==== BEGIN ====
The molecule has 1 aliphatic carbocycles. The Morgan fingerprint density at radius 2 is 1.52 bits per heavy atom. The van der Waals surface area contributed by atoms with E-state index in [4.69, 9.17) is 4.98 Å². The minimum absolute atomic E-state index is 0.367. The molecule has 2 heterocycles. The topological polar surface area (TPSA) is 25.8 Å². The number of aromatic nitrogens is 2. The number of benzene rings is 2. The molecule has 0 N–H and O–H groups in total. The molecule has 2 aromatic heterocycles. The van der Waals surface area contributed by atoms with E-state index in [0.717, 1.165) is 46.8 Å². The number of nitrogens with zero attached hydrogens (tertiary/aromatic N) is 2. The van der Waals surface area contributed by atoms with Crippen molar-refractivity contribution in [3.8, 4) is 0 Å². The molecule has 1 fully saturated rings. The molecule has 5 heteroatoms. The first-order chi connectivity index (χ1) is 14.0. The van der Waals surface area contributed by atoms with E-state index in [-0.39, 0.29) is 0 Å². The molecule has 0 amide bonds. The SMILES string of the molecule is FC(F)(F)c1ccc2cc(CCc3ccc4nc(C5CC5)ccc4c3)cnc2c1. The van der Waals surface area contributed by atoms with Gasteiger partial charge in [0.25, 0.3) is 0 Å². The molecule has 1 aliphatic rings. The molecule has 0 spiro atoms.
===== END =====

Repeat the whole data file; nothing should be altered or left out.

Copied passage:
The molecule has 1 aliphatic carbocycles. The Morgan fingerprint density at radius 2 is 1.52 bits per heavy atom. The van der Waals surface area contributed by atoms with E-state index in [4.69, 9.17) is 4.98 Å². The minimum absolute atomic E-state index is 0.367. The molecule has 2 heterocycles. The topological polar surface area (TPSA) is 25.8 Å². The number of aromatic nitrogens is 2. The number of benzene rings is 2. The molecule has 0 N–H and O–H groups in total. The molecule has 2 aromatic heterocycles. The van der Waals surface area contributed by atoms with E-state index in [0.717, 1.165) is 46.8 Å². The number of nitrogens with zero attached hydrogens (tertiary/aromatic N) is 2. The van der Waals surface area contributed by atoms with Crippen molar-refractivity contribution in [3.8, 4) is 0 Å². The molecule has 1 fully saturated rings. The molecule has 5 heteroatoms. The first-order chi connectivity index (χ1) is 14.0. The van der Waals surface area contributed by atoms with E-state index in [-0.39, 0.29) is 0 Å². The molecule has 0 amide bonds. The SMILES string of the molecule is FC(F)(F)c1ccc2cc(CCc3ccc4nc(C5CC5)ccc4c3)cnc2c1. The van der Waals surface area contributed by atoms with Gasteiger partial charge in [0.25, 0.3) is 0 Å². The molecule has 1 aliphatic rings. The molecule has 0 spiro atoms.